IE 11 is not supported. For an optimal experience visit our site on another browser.

Cleveland targeted by 'voter fraud' billboards

Despite debates, deceptions, and divisions, Mitt Romney is still having a hard time catching up in Ohio.

Despite debates, deceptions, and divisions, Mitt Romney is still having a hard time catching up in Ohio. While this morning's new NBC News/Wall Street Journal/Marist poll shows the Republican presidential nominee keeping it airtight in Florida and surging to a slim lead in Virginia, Ohio remains a stronghold of Obama support. The President leads by six points there, a bit of a slimmer lead than before, but still very strong -- especially since my fellow Buckeyes have been able to vote since October 2.

Another thing we're seeing in Ohio? The Republican Secretary of State taking a series of L's on his efforts to restrict early voting. He's to the point now where he's appealing to the Supreme Court to reverse a court ruling keeping the polls open all the way through Election Day, whereas he wants to bar people from voting on the last three days beforehand.

As Trymaine Lee noted in the Huffington Post, that action alone is confusing matters:

Local election officials said they don't know how to inform their poll workers or voters. Ministers have stalled their Souls to the Polls campaigns. And Husted has raised the ante in the latest round between the state's Democrats and Republicans over expanding or limiting voter access. "The problem is we have no clue what's going on," said Tim Burke, a Democrat and chairman of the Hamilton County Board of Elections in Cincinnati. "I am absolutely convinced that this is part of an overall strategy."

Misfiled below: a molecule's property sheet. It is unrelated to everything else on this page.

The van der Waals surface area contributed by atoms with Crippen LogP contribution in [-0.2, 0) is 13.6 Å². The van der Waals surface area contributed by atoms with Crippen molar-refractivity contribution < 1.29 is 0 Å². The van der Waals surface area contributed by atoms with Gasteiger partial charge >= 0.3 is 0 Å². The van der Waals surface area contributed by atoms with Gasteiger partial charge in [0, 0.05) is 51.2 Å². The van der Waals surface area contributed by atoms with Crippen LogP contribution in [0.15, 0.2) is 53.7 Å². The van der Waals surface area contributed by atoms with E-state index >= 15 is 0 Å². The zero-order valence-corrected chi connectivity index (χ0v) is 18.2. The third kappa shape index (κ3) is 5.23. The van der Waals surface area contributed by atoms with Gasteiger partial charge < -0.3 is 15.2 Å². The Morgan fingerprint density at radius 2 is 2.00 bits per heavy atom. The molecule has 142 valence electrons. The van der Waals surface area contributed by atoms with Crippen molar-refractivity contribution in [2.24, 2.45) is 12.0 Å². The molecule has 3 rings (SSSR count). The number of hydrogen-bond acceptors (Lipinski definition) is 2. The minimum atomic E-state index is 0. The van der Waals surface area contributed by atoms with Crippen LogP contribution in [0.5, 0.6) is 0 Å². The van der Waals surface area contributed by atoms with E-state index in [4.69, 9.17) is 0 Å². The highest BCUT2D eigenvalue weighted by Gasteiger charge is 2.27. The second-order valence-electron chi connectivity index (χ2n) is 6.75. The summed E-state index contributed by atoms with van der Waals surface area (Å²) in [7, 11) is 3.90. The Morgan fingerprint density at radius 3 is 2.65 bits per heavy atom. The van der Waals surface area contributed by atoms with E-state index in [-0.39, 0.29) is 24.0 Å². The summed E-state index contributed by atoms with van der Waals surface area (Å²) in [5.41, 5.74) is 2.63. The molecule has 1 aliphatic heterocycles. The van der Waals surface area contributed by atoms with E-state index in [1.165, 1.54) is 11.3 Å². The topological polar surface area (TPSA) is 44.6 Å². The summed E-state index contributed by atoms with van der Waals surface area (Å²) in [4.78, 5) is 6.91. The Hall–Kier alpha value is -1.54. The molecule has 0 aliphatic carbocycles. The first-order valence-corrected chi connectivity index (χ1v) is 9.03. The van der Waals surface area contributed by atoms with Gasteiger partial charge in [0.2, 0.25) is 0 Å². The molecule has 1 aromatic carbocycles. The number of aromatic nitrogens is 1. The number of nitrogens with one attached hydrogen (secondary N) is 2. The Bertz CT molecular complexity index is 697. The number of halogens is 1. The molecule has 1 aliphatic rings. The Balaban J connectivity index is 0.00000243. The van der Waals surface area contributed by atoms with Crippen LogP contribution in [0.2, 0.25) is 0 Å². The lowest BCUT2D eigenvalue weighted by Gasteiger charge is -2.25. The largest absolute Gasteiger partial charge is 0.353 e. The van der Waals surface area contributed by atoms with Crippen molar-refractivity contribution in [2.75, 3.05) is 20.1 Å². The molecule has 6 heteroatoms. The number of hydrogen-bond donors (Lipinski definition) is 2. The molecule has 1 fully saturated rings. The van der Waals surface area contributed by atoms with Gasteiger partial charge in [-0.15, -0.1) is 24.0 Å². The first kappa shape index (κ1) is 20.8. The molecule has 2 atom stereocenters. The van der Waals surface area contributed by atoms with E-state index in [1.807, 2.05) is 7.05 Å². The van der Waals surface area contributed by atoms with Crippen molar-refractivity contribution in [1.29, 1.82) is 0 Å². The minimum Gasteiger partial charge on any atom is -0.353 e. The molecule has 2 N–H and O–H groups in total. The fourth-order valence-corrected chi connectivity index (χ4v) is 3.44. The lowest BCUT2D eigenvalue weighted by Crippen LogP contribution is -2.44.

We don't know if a crop of alarmist billboards warning against committing voter fraud have erected in black and Latino neighborhoods around Cleveland, Ohio are a formal part of that strategy, but local politicians and civil-rights groups believe that's the goal of whoever is paying for them. According to a map created by Eric Fischer (see below the jump), there are currently 10 billboards standing, a majority of which are prominently featured at the corner major intersections. Clear Channel, who was paid to display the ads, has declined to disclose who paid for them.

The only indication of authorship exists in a corner in fine print: "Paid for by a private family foundation." 

What is the incentive behind placing billboards in poor, heavily democratic neighborhoods of color? Their strategic placement and aggressive content certainly suggests so. A Cleveland city councilwoman, Phyllis Cleveland, voiced her protest in a video on the Cleveland Plain Dealer site (see above):

"When you have the words 'felony,' 'voter,' and 'fine' all the the same message, and by placing it where it is, the only message that you are intending to send is that this is a threat to you if you vote... It's just a blatant attempt to keep people in this community, particularly black people and poor people, from voting."

The Plain Dealer also reports that Washington-based voting advocacy group, The Lawyers' Committee For Civil Rights, sent a letter this week to Clear Channel Outdoor's office in suburban Parma requesting they take down the signs.

The glut of voter-ID laws which could have disenfranchised as many as 21 million citizenshave largely been struck down. But Ohio is a perhaps the swing state of swing states, the one upon which Romney's electoral hopes lie. With the Republican trailing in the state, and the Secretary of State doing everything but pulling a George Wallace in front of the polls, the rights of early voters in the state aren't served well by scary messages about a problem that never really existed.

Producer Jamil Smith contributed to this post.